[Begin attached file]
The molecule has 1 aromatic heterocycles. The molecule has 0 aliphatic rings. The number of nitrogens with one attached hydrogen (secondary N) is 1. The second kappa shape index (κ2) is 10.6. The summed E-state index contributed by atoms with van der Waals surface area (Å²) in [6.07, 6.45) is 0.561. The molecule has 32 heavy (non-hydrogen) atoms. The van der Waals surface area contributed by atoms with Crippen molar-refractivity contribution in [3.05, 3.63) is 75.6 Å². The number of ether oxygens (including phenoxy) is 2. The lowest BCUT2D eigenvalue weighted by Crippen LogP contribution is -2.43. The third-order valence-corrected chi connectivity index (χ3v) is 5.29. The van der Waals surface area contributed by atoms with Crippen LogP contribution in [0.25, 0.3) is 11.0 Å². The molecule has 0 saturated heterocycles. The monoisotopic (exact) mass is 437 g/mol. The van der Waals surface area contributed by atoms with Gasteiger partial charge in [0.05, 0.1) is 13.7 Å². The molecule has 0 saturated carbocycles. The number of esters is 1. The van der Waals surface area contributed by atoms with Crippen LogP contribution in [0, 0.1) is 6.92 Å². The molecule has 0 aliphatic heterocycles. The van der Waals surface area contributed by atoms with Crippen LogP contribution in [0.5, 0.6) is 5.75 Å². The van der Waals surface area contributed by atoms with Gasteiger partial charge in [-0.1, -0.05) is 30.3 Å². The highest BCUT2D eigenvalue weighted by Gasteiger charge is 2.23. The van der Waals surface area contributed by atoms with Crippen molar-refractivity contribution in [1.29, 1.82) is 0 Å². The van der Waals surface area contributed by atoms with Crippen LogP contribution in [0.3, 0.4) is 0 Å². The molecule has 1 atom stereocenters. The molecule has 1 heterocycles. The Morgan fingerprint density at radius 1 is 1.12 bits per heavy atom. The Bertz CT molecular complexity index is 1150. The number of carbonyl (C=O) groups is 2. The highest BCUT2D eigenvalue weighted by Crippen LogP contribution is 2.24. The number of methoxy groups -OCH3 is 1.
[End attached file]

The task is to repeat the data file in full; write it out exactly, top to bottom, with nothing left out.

The molecule has 1 aromatic heterocycles. The molecule has 0 aliphatic rings. The number of nitrogens with one attached hydrogen (secondary N) is 1. The second kappa shape index (κ2) is 10.6. The summed E-state index contributed by atoms with van der Waals surface area (Å²) in [6.07, 6.45) is 0.561. The molecule has 32 heavy (non-hydrogen) atoms. The van der Waals surface area contributed by atoms with Crippen molar-refractivity contribution in [3.05, 3.63) is 75.6 Å². The number of ether oxygens (including phenoxy) is 2. The lowest BCUT2D eigenvalue weighted by Crippen LogP contribution is -2.43. The third-order valence-corrected chi connectivity index (χ3v) is 5.29. The van der Waals surface area contributed by atoms with Crippen LogP contribution in [0.25, 0.3) is 11.0 Å². The molecule has 0 saturated heterocycles. The monoisotopic (exact) mass is 437 g/mol. The van der Waals surface area contributed by atoms with Gasteiger partial charge in [0.05, 0.1) is 13.7 Å². The molecule has 0 saturated carbocycles. The number of esters is 1. The van der Waals surface area contributed by atoms with Crippen LogP contribution in [0, 0.1) is 6.92 Å². The molecule has 0 aliphatic heterocycles. The van der Waals surface area contributed by atoms with Crippen LogP contribution in [0.5, 0.6) is 5.75 Å². The van der Waals surface area contributed by atoms with Gasteiger partial charge in [-0.1, -0.05) is 30.3 Å². The highest BCUT2D eigenvalue weighted by Gasteiger charge is 2.23. The van der Waals surface area contributed by atoms with Crippen molar-refractivity contribution in [1.29, 1.82) is 0 Å². The van der Waals surface area contributed by atoms with Crippen LogP contribution in [0.3, 0.4) is 0 Å². The molecule has 1 atom stereocenters. The molecule has 1 heterocycles. The Morgan fingerprint density at radius 1 is 1.12 bits per heavy atom. The Bertz CT molecular complexity index is 1150. The number of carbonyl (C=O) groups is 2. The highest BCUT2D eigenvalue weighted by Crippen LogP contribution is 2.24. The number of methoxy groups -OCH3 is 1.